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Percent Funded in 2011

Funding Ratio: The ratio of the amount of actuarial assets to the amount owed.

Funding ratio in 2011: 31.94%

Percent unfunded in 2011: 68.06%

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Rate of Return

Former Assumed Rate of Return: 8.5%

New Assumed Rate of Return: 8.25%

What the state’s assumed rate of return is: 7.5%

What Moody’s Investors Service says the assumed rate of return should be: 5.5%

What investor Warren Buffet says the assumed rate of return should be: 6%

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Actual Return on Investment

Actual Market Return in FY 2012: 1.49%

Actual Market Return in FY 2013: 11.35%

Current Assumed Rate of Return: 6.42%

Average Market Rate of Return for FY 12 and FY 13: 8.25%

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Impact of Lower Rates of Return

$72 million:The city unfunded liability increased by this amount when the city lowered its assumed rate of return by a quarter of a percentage point, from 8.5% to 8.25%

$506.2 million: The estimated increase in the unfunded liability were the city to use the 6% assumed rate of return recommended by Moody’s Investors Service.

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Retiree Pay – Fire and Police

Number on Active Duty: 834

Average Annual Pay: $61,325

Number of Retirees: 587

Average Retiree Age: 65.3

Average Retiree Annual Pay: $40,512

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Disability Pensions – Fire and Police

Number on Disability: 418

Average Age: 64.8

Average Annual Pay: $59,028

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Retiree Pay – Other City Workers

Number of City Workers: 2,164

Average Annual Pay: $38,687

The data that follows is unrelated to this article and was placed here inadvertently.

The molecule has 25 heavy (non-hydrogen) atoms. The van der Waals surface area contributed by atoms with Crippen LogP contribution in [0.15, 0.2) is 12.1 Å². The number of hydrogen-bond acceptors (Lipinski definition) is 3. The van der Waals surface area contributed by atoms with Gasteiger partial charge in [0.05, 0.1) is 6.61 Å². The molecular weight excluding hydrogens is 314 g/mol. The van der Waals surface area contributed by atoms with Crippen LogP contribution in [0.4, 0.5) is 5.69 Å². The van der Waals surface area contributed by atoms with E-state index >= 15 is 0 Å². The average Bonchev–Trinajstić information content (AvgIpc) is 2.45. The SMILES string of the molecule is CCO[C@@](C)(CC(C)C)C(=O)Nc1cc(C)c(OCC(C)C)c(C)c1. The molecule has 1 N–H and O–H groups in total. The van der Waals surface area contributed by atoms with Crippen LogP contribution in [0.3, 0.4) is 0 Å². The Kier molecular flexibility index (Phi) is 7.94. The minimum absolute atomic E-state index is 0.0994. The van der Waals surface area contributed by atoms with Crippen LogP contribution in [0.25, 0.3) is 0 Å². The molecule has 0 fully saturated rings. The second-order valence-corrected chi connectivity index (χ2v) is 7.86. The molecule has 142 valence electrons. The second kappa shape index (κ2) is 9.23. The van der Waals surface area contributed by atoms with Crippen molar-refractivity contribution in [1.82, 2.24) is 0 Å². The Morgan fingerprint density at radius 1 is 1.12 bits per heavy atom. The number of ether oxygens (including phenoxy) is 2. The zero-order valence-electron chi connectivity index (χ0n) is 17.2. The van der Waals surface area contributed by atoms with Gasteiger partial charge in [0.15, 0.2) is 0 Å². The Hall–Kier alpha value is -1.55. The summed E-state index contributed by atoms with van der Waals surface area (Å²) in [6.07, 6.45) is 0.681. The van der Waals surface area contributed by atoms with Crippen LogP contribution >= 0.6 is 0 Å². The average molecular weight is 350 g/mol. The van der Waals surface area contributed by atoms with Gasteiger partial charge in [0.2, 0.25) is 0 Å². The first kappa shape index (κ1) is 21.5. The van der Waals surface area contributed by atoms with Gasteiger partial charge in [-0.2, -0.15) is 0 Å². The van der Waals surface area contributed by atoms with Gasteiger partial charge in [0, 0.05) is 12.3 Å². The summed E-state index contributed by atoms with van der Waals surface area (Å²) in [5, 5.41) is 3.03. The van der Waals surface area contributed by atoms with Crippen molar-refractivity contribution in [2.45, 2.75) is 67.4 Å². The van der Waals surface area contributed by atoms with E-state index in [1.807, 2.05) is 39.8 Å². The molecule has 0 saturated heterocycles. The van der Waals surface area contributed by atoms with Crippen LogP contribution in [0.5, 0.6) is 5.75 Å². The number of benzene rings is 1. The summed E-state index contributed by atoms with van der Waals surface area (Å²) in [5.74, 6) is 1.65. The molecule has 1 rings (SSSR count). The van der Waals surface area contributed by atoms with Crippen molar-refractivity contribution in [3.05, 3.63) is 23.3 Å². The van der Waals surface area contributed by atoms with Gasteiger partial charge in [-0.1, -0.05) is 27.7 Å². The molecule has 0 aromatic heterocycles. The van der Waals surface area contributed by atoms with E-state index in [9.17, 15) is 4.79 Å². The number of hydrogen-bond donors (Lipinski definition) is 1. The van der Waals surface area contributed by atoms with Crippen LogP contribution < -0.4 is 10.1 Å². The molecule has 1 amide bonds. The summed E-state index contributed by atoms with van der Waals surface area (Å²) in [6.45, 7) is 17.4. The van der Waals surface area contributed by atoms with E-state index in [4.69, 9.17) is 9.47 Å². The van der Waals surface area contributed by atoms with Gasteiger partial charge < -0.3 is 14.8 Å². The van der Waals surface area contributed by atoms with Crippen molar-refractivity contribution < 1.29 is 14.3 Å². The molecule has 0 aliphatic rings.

Number of Retirees: 1,453

Average Retiree Age: 72

Average Retiree Annual Pay: $18,252

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Disability Pensions – Other City Workers

Number on Disability: 88

Average Age: 66.8

Average Annual Pay: $18,684

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Current Cost of Pension Fund

For 2013

City Contribution: $58.1 million

Employees Contribution: $10.9 million

Net Investment Return: $18.1 million

Cost of Retiree Benefits: $95.4 million

Note: Net investment return is the return on investments after investment and administrative fees have been paid.

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Cost of Pension Fund in 10 Years

Normal Cost: $9.8 million

Additional Cost Because

of Unfunded Liability: $84 million

Total Annual Cost: $94.3 million

Note: Total figure for the year includes a small second payment for the deferred liability.

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Cost of Pension Fund in 20 Years

Normal Cost: $13.9 million

Additional Cost Because

of Unfunded Liability: $118.5 million

Total Cost: $132.4 million

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Paying Off Unfunded Liability

Average annual increase: 3.5%

Number of additional years to pay off: 27

Fiscal year unfunded liability to be paid off by: 2040


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If the unions prevail state aid to the cities and towns will be slashed. States cannot under federal law declare bankruptcy, cities however can and will. Even cities that aren't distressed now will teeter on bankruptcy when their revenues are cut drastically. A win for the unions will cause their brothers and sisters in municipal plans to have their pensions and jobs slashed.